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Mike Redwood condemns the confusion created by holding outdated leather production methods over the industry’s head long after they’ve been deemed unsafe and replaced.
When I started in the leather industry in the north of England, we occasionally collected a bucket of blood from the abattoir for our black finishes.
I do not know if anyone still uses blood, but I do know that the solvents my father introduced into his tannery in the 1930s are rarely used today. Those historic solvents regularly in use 50 years ago have been replaced with safer materials in the tannery.
Later when I worked in Santa Croce in Italy, most finishing we did involved formaldehyde and many tanners around today will have worked with it for years before problems were recognised. Throughout history, we have learned new things about materials, and this is most often classed as progress.
Formaldehyde and arsenic
Formaldehyde gets a mention in Wikipedia in a section called “Tanning (leather)”: “Formaldehyde and arsenic, which are used for leather finishing, cause health problems in the eyes, lungs, liver, kidneys, skin and lymphatic system and are also considered carcinogens”. This information is referenced with a source paper published in the peer-reviewed Journal of Cleaner Production published in 2015: "Toxic hazards of leather industry and technologies to combat threat: a review".
While obtaining access to the paper, I had the opportunity to message one of the co-authors, Sumita Dixit, to ask her if the mention of arsenic really is still pertinent in the modern leather industry. She is Senior Technical Officer at the Food Toxicology Division at the Indian Institute of Toxicology Research in Lucknow.
Keeping up with the times
I do worry that this well-constructed paper has built a list of chemicals that might have been used at some stage in the past without a real check of their current utilisation. It is not helped by a list of references, most of which come from the 20th century or very early years of this century. Hardly any of the papers referenced from JALCA or JSLTC are from this century, which creates problems of credibility when the technology of processing and waste management has advanced so much in recent years.
The very fact that such a paper should provide an acceptable source for a Wikipedia article, and consequently for any group with an agenda to use to condemn leather for the continued use of arsenic and attack the “toxic sludge” of leather manufacturing, shows the risk in this area.
Arsenic has been known and used as a poison since Roman times. It also had its good uses, such as the treatment of syphilis and against some cancers, albeit it was replaced as soon as penicillin and other alternate treatments were found. It is still rumoured that Napoleon Bonaparte died of arsenic poison. Perhaps he used too much Scheele’s Green to paint the walls of his house. According to The Los Angeles Academy of Figurative Art, this was invented in 1775 by the Swedish chemist by heating up sodium carbonate, adding arsenious oxide, and stirring until the mixture was dissolved. Copper sulphate was then added as the final ingredient which ends up giving it its vibrant green colour. It became hugely popular.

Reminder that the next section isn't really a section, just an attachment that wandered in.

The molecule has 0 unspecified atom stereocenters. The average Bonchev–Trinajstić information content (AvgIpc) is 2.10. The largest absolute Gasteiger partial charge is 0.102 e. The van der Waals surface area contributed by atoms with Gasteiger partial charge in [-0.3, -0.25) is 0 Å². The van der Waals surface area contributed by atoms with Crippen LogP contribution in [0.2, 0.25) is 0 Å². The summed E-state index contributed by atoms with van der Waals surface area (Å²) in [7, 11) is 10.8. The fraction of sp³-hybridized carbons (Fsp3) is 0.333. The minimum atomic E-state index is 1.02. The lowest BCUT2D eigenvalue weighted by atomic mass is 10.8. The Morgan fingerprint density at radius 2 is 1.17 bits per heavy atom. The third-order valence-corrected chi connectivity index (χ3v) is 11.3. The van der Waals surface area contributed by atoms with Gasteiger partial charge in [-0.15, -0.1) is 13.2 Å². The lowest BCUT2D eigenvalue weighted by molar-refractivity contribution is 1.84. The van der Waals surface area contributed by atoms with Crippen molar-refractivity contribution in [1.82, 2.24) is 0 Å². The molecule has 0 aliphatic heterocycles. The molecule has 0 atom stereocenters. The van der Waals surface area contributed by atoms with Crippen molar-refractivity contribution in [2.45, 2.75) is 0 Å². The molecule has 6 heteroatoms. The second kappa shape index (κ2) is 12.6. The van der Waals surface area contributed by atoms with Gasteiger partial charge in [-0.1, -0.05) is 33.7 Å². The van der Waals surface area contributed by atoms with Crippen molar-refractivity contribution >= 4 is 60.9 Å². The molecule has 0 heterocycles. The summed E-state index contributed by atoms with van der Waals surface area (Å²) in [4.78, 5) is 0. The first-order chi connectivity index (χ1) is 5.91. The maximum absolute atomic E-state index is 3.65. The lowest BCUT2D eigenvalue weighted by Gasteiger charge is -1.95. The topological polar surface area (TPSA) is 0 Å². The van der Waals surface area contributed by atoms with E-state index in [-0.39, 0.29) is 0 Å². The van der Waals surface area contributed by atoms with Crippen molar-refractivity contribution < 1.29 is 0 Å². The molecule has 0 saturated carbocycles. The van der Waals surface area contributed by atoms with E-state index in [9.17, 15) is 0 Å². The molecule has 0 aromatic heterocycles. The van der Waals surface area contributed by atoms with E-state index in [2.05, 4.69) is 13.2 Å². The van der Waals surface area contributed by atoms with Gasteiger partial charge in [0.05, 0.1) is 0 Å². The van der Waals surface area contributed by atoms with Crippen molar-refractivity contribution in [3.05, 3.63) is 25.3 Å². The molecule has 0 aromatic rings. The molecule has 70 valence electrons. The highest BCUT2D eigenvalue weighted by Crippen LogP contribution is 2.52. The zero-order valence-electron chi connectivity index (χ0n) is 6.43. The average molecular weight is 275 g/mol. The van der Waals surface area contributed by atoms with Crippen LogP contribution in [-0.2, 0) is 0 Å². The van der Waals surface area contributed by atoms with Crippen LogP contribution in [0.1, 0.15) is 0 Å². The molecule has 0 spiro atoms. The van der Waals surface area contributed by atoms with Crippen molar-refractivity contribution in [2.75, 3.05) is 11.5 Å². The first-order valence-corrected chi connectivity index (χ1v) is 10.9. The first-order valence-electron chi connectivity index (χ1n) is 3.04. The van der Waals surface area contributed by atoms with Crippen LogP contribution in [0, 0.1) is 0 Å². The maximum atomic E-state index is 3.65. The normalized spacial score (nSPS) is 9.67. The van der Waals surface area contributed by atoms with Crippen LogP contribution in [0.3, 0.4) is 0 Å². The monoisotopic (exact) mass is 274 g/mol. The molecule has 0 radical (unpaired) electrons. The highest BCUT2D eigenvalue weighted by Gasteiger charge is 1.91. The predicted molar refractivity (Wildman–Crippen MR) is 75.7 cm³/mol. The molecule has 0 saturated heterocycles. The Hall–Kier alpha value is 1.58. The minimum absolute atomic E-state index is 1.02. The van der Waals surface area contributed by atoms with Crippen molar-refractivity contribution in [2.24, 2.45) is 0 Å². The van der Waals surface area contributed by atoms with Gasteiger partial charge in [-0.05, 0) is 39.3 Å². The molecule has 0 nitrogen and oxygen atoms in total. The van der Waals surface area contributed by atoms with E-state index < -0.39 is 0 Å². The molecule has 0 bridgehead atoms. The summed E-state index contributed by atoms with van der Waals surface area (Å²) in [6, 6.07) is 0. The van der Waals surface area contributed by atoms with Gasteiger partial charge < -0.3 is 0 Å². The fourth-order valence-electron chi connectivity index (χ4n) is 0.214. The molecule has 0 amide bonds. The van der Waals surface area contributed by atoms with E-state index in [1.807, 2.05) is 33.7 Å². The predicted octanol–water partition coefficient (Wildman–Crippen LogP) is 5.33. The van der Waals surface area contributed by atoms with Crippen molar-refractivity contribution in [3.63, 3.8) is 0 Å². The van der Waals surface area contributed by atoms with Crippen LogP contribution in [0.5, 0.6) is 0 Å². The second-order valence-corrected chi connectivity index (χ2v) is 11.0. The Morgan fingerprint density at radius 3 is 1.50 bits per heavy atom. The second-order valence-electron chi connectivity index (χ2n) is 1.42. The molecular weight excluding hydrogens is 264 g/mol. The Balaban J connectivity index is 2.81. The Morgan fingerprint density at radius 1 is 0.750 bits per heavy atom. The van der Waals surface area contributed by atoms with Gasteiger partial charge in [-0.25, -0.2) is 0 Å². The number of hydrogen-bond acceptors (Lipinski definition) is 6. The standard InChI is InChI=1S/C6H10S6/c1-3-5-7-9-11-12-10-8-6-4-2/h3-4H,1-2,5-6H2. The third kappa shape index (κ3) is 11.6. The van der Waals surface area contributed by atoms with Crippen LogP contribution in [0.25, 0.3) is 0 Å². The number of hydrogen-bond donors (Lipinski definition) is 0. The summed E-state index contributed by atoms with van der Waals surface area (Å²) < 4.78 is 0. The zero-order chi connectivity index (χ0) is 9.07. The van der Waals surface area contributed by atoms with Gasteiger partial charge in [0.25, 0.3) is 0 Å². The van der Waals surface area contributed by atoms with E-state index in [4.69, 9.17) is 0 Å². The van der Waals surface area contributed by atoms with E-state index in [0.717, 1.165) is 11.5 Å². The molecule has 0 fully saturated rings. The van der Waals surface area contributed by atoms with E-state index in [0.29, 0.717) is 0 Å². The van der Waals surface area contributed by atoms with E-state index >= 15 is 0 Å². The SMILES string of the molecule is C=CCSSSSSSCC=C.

The death of Napoleon from arsenic is unproven but it was removed from wallpaper in the 1840s and fully banned in green paint in the 1960s. The same with leather. Arsenic sulphide was mostly used in the leather industry to help speed-up unhairing. It was difficult to apply and expensive so, by the time I was studying leather in the 1960s, it was already in the history section, and in the U.S., Wilson had noted in his 1941 book that it had long been replaced by sodium sulphide and hydrosulphide.
The paper suggests that arsenic is used in leather finishes but, if it is found in tanneries today, it is more likely as an insecticide such as lead arsenate or sodium arsenate. Lead arsenic was used in orchards in the 1800s but was discontinued mid-20th century after health issues were found with orchard workers and there were concerns about arsenic residues on fruits. Some use apparently continued with wood preservatives and organic arsenic pesticides.
There are some important points here:
And we need to remind critics and commentators that we do not condemn laundries because for centuries they collected and used urine to get rid of the worst stains. Nor do we reject all cosmetics for their 19th-century utilisation of mercury and arsenic.
We need to maintain our honesty and transparency as do our critics, opposing the creation of false narratives based on a compilation of historic data. And remember that, in the right finish, blood can still be useful.
Follow Dr Mike Redwood on Twitter: @michaelredwood
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